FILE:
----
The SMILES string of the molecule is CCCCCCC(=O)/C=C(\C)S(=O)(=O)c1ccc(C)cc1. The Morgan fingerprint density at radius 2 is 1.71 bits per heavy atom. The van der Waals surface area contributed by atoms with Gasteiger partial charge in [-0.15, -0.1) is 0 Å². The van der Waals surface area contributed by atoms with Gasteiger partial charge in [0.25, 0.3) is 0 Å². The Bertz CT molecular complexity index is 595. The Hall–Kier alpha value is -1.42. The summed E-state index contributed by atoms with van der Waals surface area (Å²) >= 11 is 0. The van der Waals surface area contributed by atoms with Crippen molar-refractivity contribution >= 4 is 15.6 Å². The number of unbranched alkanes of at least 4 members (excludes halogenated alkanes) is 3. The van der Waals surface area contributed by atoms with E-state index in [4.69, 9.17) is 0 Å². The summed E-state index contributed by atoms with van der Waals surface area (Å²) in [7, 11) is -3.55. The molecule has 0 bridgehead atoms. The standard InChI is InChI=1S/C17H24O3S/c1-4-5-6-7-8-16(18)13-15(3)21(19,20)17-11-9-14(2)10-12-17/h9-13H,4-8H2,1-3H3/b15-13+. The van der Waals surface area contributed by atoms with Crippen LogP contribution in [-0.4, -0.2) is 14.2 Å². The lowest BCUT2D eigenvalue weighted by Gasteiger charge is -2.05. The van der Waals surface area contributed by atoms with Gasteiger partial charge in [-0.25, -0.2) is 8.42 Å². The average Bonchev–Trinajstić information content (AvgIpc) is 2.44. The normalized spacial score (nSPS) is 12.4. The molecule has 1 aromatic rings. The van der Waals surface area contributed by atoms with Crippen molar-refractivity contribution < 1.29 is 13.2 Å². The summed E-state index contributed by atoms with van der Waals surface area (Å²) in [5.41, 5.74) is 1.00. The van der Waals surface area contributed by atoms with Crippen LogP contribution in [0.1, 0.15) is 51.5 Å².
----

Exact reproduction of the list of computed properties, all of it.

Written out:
The SMILES string of the molecule is CCCCCCC(=O)/C=C(\C)S(=O)(=O)c1ccc(C)cc1. The Morgan fingerprint density at radius 2 is 1.71 bits per heavy atom. The van der Waals surface area contributed by atoms with Gasteiger partial charge in [-0.15, -0.1) is 0 Å². The van der Waals surface area contributed by atoms with Gasteiger partial charge in [0.25, 0.3) is 0 Å². The Bertz CT molecular complexity index is 595. The Hall–Kier alpha value is -1.42. The summed E-state index contributed by atoms with van der Waals surface area (Å²) >= 11 is 0. The van der Waals surface area contributed by atoms with Crippen molar-refractivity contribution >= 4 is 15.6 Å². The number of unbranched alkanes of at least 4 members (excludes halogenated alkanes) is 3. The van der Waals surface area contributed by atoms with E-state index in [4.69, 9.17) is 0 Å². The summed E-state index contributed by atoms with van der Waals surface area (Å²) in [7, 11) is -3.55. The molecule has 0 bridgehead atoms. The standard InChI is InChI=1S/C17H24O3S/c1-4-5-6-7-8-16(18)13-15(3)21(19,20)17-11-9-14(2)10-12-17/h9-13H,4-8H2,1-3H3/b15-13+. The van der Waals surface area contributed by atoms with Crippen LogP contribution in [-0.4, -0.2) is 14.2 Å². The lowest BCUT2D eigenvalue weighted by Gasteiger charge is -2.05. The van der Waals surface area contributed by atoms with Gasteiger partial charge in [-0.25, -0.2) is 8.42 Å². The average Bonchev–Trinajstić information content (AvgIpc) is 2.44. The normalized spacial score (nSPS) is 12.4. The molecule has 1 aromatic rings. The van der Waals surface area contributed by atoms with Crippen molar-refractivity contribution < 1.29 is 13.2 Å². The summed E-state index contributed by atoms with van der Waals surface area (Å²) in [5.41, 5.74) is 1.00. The van der Waals surface area contributed by atoms with Crippen LogP contribution in [0.1, 0.15) is 51.5 Å².